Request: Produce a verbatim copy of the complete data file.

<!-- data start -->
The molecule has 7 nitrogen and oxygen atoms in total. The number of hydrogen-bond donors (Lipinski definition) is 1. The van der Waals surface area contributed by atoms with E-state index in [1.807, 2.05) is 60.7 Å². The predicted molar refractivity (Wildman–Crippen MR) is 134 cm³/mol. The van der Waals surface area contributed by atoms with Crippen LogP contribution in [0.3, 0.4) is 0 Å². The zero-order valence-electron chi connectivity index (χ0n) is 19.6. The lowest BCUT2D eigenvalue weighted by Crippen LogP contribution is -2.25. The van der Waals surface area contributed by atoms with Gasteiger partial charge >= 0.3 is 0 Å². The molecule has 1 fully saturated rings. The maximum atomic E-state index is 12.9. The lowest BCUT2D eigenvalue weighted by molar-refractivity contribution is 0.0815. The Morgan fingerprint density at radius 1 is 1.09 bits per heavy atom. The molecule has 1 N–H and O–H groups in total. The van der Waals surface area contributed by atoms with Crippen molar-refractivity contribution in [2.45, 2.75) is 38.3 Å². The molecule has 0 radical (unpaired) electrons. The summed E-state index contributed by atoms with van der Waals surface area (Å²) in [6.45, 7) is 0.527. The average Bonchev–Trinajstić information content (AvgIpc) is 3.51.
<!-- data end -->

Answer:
The molecule has 7 nitrogen and oxygen atoms in total. The number of hydrogen-bond donors (Lipinski definition) is 1. The van der Waals surface area contributed by atoms with E-state index in [1.807, 2.05) is 60.7 Å². The predicted molar refractivity (Wildman–Crippen MR) is 134 cm³/mol. The van der Waals surface area contributed by atoms with Crippen LogP contribution in [0.3, 0.4) is 0 Å². The zero-order valence-electron chi connectivity index (χ0n) is 19.6. The lowest BCUT2D eigenvalue weighted by Crippen LogP contribution is -2.25. The van der Waals surface area contributed by atoms with Gasteiger partial charge >= 0.3 is 0 Å². The molecule has 1 fully saturated rings. The maximum atomic E-state index is 12.9. The lowest BCUT2D eigenvalue weighted by molar-refractivity contribution is 0.0815. The Morgan fingerprint density at radius 1 is 1.09 bits per heavy atom. The molecule has 1 N–H and O–H groups in total. The van der Waals surface area contributed by atoms with Crippen molar-refractivity contribution in [2.45, 2.75) is 38.3 Å². The molecule has 0 radical (unpaired) electrons. The summed E-state index contributed by atoms with van der Waals surface area (Å²) in [6.45, 7) is 0.527. The average Bonchev–Trinajstić information content (AvgIpc) is 3.51.